The hour-glass is an instrument for measuring time, but is also the symbol of transitory.

Probably the hour-glass is an invention of the first century after Christ. In the Middle Ages, a large number of inventions were spreaded out over a larger area by the opening of a commercial route between Europe, Arabia and China. The Chinese were far ahead of their time in technical respect and that is the reason why some sources said, that the hour-glass is a Chinese invention. Other sources mentioned: origin from Persia or Arabia.

On sailors, the hour-glass was used for measuring time. For example: who had to guard. One had to guard, for example, for four hours, which was also called: he has to guard for four hour-glasses. Smaller hour-glasses were used, for example, for measuring the speedness of a sailor. A wooden triangular instrument attached to a rope with knots, was thrown overboard by a sailor. Meanwhile another sailor, who was holding an hour-glass, which was indicating the half-minutes, was counting the number of knots, which was hanging over the railing. Then something or other was calculated in the speedness knots. People were also trying to appoint the duration of a sea voyage (also Columbus was doing this). However, during long voyages mistakes were inevitable, even when a punctual man was busy turning the hour-glass.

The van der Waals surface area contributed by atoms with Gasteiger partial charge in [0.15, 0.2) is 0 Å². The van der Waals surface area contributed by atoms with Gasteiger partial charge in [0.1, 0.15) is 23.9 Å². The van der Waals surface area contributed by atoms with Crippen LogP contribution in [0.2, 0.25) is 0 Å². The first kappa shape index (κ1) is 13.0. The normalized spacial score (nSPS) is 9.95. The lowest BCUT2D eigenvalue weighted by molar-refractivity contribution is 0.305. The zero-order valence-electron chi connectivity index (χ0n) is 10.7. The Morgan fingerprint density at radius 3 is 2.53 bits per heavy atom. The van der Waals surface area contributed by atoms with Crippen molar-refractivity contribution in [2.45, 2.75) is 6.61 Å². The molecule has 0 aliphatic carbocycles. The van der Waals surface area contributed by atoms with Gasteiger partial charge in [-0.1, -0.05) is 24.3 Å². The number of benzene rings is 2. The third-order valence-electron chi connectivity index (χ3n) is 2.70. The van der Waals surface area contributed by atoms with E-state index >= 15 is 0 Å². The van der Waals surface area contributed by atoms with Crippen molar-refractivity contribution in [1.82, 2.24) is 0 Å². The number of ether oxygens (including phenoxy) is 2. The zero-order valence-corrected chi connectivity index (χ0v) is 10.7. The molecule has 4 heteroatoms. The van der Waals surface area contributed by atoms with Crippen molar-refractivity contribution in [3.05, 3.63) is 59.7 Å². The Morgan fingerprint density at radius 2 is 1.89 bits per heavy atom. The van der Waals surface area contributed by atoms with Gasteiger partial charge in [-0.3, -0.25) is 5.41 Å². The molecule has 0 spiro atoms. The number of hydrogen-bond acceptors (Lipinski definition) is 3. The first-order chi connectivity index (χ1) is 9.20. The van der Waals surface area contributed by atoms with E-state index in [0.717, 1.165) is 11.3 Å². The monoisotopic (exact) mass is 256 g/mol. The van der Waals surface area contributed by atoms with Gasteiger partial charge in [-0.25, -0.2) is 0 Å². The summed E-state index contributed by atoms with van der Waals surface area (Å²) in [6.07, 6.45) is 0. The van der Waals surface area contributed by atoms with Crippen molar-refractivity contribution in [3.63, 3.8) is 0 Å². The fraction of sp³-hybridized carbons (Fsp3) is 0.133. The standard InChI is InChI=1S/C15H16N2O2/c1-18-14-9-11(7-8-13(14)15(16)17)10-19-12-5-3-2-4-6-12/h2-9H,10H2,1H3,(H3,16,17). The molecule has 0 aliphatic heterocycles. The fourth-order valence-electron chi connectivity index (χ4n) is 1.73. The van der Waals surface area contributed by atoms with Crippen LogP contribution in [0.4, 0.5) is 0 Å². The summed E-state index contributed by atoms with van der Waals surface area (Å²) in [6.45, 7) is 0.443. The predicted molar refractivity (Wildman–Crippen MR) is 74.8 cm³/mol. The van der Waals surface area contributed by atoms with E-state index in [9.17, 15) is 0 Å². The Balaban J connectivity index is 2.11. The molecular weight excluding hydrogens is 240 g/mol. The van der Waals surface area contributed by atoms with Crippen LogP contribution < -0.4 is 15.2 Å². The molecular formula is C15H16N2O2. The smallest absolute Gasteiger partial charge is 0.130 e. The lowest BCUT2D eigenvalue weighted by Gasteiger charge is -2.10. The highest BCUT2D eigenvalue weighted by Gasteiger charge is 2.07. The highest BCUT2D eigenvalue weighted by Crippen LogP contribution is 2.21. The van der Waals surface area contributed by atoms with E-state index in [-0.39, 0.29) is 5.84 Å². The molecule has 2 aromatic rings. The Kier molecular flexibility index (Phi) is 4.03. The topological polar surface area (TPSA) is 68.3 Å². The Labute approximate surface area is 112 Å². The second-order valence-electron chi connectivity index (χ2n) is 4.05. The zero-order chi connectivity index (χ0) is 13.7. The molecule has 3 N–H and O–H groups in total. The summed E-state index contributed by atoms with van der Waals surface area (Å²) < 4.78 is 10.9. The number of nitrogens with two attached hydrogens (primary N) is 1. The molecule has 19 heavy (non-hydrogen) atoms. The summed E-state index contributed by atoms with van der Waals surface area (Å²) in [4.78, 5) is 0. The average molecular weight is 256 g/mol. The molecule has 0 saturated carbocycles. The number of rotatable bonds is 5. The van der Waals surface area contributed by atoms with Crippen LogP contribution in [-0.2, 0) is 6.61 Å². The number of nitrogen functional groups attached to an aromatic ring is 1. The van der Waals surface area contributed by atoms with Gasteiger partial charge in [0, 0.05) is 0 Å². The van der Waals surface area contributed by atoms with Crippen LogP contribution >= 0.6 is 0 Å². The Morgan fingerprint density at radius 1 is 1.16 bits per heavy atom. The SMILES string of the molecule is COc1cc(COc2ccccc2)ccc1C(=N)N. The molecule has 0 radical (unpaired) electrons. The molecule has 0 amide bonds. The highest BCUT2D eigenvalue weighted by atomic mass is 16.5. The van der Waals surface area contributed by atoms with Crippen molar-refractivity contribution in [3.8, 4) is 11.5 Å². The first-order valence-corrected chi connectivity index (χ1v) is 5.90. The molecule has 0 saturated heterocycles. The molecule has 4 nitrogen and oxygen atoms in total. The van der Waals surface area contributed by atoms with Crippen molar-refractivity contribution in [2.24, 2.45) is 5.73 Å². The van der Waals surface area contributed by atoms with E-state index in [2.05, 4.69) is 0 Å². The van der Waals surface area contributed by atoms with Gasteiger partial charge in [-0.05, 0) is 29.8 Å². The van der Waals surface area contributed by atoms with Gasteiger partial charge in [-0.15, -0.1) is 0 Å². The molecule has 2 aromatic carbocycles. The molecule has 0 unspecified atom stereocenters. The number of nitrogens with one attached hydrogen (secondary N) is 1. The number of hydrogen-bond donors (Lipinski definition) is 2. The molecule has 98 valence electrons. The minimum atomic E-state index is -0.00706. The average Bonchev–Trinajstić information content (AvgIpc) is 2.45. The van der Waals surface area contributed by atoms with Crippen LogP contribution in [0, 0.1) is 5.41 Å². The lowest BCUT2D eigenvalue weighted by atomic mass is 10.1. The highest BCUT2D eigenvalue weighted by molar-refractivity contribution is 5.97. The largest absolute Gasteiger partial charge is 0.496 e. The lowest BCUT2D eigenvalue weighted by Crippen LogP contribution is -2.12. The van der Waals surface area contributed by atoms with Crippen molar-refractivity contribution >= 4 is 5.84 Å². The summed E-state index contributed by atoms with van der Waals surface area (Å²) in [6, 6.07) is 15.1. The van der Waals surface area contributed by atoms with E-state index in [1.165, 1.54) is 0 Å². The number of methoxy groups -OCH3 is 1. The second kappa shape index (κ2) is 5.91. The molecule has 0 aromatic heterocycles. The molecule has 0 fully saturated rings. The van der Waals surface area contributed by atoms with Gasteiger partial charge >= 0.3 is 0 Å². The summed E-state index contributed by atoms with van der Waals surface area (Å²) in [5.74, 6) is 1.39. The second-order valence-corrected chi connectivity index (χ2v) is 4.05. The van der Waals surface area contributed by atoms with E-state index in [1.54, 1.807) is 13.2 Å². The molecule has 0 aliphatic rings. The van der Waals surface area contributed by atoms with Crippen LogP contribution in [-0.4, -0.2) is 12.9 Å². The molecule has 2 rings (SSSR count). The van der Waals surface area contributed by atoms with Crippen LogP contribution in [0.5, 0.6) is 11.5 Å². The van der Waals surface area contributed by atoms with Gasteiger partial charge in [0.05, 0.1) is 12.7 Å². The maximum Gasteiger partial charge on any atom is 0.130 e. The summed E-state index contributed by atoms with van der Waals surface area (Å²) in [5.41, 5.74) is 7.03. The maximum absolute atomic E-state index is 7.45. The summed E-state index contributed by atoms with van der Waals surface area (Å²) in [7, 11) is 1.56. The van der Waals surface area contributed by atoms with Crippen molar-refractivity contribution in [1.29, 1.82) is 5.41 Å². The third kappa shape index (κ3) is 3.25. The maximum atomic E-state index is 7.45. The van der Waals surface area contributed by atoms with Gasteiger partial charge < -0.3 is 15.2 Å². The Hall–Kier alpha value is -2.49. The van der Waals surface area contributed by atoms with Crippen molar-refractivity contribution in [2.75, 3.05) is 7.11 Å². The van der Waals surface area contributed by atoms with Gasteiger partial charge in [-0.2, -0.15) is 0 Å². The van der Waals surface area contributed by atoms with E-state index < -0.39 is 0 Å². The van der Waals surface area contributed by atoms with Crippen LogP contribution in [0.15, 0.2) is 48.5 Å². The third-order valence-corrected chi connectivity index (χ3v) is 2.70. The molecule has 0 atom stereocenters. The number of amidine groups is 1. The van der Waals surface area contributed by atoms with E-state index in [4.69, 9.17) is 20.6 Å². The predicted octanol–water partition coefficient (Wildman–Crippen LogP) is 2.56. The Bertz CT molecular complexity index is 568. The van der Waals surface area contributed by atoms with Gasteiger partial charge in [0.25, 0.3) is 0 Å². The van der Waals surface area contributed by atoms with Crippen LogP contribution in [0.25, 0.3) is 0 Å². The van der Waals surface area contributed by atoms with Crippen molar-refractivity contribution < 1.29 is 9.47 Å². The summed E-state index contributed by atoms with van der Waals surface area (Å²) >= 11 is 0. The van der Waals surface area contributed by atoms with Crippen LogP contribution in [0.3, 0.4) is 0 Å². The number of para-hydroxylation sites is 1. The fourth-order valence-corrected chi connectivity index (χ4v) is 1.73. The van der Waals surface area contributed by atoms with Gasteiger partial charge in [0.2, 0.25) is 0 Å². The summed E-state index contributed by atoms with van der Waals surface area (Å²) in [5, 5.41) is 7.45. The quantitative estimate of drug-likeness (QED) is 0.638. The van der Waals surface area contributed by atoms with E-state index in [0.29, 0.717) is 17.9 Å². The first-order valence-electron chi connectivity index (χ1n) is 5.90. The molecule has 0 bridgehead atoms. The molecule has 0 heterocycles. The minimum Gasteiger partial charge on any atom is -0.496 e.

The hour-glass is also the symbol of transistory: Father Time with scythe and hour-glass. The hour-glass appears on graves, on "In Memoriam"cards, on medals, etc.

Nowadays, the hour-glass is being used for games or for boiling an egg and in the sauna. One still comes across hour-glasses as a souvenir. In advertising, the hour-glass is regularly being pictured.

My collection of hour-glasses:

On 1 January 2014 my collection consisted of 5700 pieces. Bigger, smaller and several different sizes and different time indicators. I'm in the possession of 2 hour-glasses, which both are doing exactly 24 hours and I also have an hour-glass which is only 11 mm. high and which is just doing 7 seconds.

Besides hour-glasses, I collect several pictures of hour-glasses as well: I've stamps, "In Memoriam" cards, telephone-cards, posters, advertisements, publicity, etc, etc.

Are you a collector of hour-glasses too?

Who can help me expanding my collection? Who has books and/or documentation of hourglasses?

Everything about hour-glasses is welcome!

If you have any questions about hour-glasses, I might help you!!


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